Saturday, May 28, 2016

In the Land of Point and Click

Once upon a time, many years ago now, I decided I wanted a more peaceful life. So I put my stuff in storage and spent a year in the goldfish bowl at Esalen Institute, learning to cry, build healthy boundaries, and look people in the eye when I talked about my feelings.

Next stop was re-entering the world of work, again, but in a kinder, gentler way. I learned to make cappuccinos as a barista, and to curl ribbon as a shop girl. Stepping out of the corporate hustle that had been my professional life to date was a blessed relief.

Then, I found I was buying groceries on my charge card. Milking goats and making cheese wasn't ideal for retirement planning. So I dusted off my resume and jumped back in: front-desk jobs, librarian gigs, executive assistant, factotum. At one point, I worked three jobs for over a year.

When I joined the management team at a local historic Inn, I was thrilled to go back to school, earning a professional certification in Human Resources. Made sense, I thought, as so many of us spend our lives working for The Man (whether we know it or not). Why not make it a little easier and more respectful?

I loved understanding and implementing fundamental and compassionate workplace ethics. A community where work could really be "love made visible" as Rilke says. I breathed easier every time I entered the door, smelled the hearth fire and heard guests laughing over their breakfasts.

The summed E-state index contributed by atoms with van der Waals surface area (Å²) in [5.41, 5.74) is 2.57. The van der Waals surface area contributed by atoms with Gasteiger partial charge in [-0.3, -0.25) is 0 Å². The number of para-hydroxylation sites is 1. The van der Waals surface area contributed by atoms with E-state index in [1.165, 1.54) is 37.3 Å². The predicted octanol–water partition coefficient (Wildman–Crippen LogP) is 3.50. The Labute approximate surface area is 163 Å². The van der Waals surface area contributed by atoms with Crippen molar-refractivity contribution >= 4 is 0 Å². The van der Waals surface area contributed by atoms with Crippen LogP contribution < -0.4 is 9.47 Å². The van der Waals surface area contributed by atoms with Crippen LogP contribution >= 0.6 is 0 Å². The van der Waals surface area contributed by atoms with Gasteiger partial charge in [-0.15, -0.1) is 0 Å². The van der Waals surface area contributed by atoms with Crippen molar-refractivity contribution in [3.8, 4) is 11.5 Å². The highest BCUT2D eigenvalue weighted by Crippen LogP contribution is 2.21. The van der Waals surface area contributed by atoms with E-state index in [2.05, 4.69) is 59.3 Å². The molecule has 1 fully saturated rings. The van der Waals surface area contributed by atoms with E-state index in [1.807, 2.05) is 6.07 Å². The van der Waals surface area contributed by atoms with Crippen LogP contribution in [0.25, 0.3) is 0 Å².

Today, I embrace again the path that recalls my original dream: a life that, with continued good luck, hard work and prayer, will grant me peace and success in this beautiful land. Nuestra hermosa tierra.

Big Sur is the Land of Point and Click, where simply holding a camera to your eye and pushing a button yields beauty. And beauty, to paraphrase Tolle, makes the mind stop. Which is also what gives this coastal community its endless appeal, to millions of visitors each year. When the mind stops, no matter how briefly, we find peace.

So here is another of my recent offerings to the tide of beauty that ebbs and flows in Big Sur, depending upon your openness to her gifts...

With love,

Sunday, July 5, 2015

Orange Groves and Aerospace

Small town
Daughters of the road ­—
We traveled far from frigid plains
to find sun-splashed beatnik beaches
in the wildest west we knew.

Orange groves and aerospace
set the stage for our Space Age.
We became Ladies of Lockheed, NASA's darlings.
Toiling at typewriters for bright, shiny paychecks,
tanning poolside at the Royal Gardens
just off the freshly-built freeway.

After work we drove our second-hand cars
on oleander lined byways in welcoming afternoon sunshine.
We danced at office parties,
Drank, and sent men all the way to the moon.

Mom followed us
from the farm with her escape plan.
Exploratory mission:
rescuing kittens and a few lost astronauts.

Together we found
struggling scientist and wannabe hipster,
Casanovas of different stripes.
from the tips
of their cowboy boots
to the roots
of their pomaded hair.

Camp followers of Fortune
We marched new families through the years
of our youth.
Hearts fractured and fused,
crucified in the zeitgeist.